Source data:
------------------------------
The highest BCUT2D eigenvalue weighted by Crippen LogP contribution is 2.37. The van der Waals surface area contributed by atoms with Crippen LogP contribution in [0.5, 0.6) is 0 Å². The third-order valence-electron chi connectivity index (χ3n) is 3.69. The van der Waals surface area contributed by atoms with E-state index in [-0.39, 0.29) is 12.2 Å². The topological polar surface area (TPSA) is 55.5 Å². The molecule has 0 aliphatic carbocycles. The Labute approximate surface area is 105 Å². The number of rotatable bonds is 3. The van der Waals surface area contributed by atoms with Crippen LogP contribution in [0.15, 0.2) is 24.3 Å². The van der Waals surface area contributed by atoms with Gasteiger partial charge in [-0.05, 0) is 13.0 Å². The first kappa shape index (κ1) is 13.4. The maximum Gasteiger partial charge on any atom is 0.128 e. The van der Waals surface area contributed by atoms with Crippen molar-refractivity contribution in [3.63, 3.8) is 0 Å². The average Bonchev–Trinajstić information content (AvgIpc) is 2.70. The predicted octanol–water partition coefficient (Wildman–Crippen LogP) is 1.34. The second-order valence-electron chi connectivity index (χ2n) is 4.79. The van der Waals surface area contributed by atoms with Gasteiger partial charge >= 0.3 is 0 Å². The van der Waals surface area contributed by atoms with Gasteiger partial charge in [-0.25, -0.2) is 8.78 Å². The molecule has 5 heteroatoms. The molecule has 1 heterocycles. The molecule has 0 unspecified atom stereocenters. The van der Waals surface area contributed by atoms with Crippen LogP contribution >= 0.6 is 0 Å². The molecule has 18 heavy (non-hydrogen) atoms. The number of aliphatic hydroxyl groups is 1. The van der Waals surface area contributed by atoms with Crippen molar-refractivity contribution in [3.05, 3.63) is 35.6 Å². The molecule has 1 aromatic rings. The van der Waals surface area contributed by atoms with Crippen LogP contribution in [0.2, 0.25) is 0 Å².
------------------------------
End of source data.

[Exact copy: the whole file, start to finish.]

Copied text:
The highest BCUT2D eigenvalue weighted by Crippen LogP contribution is 2.37. The van der Waals surface area contributed by atoms with Crippen LogP contribution in [0.5, 0.6) is 0 Å². The third-order valence-electron chi connectivity index (χ3n) is 3.69. The van der Waals surface area contributed by atoms with E-state index in [-0.39, 0.29) is 12.2 Å². The topological polar surface area (TPSA) is 55.5 Å². The molecule has 0 aliphatic carbocycles. The Labute approximate surface area is 105 Å². The number of rotatable bonds is 3. The van der Waals surface area contributed by atoms with Crippen LogP contribution in [0.15, 0.2) is 24.3 Å². The van der Waals surface area contributed by atoms with Gasteiger partial charge in [-0.05, 0) is 13.0 Å². The first kappa shape index (κ1) is 13.4. The maximum Gasteiger partial charge on any atom is 0.128 e. The van der Waals surface area contributed by atoms with Crippen molar-refractivity contribution in [3.63, 3.8) is 0 Å². The average Bonchev–Trinajstić information content (AvgIpc) is 2.70. The predicted octanol–water partition coefficient (Wildman–Crippen LogP) is 1.34. The second-order valence-electron chi connectivity index (χ2n) is 4.79. The van der Waals surface area contributed by atoms with Gasteiger partial charge >= 0.3 is 0 Å². The van der Waals surface area contributed by atoms with Gasteiger partial charge in [-0.25, -0.2) is 8.78 Å². The molecule has 5 heteroatoms. The molecule has 1 heterocycles. The molecule has 0 unspecified atom stereocenters. The van der Waals surface area contributed by atoms with Crippen LogP contribution >= 0.6 is 0 Å². The molecule has 18 heavy (non-hydrogen) atoms. The number of aliphatic hydroxyl groups is 1. The van der Waals surface area contributed by atoms with Crippen molar-refractivity contribution in [3.05, 3.63) is 35.6 Å². The molecule has 1 aromatic rings. The van der Waals surface area contributed by atoms with Crippen LogP contribution in [0.2, 0.25) is 0 Å².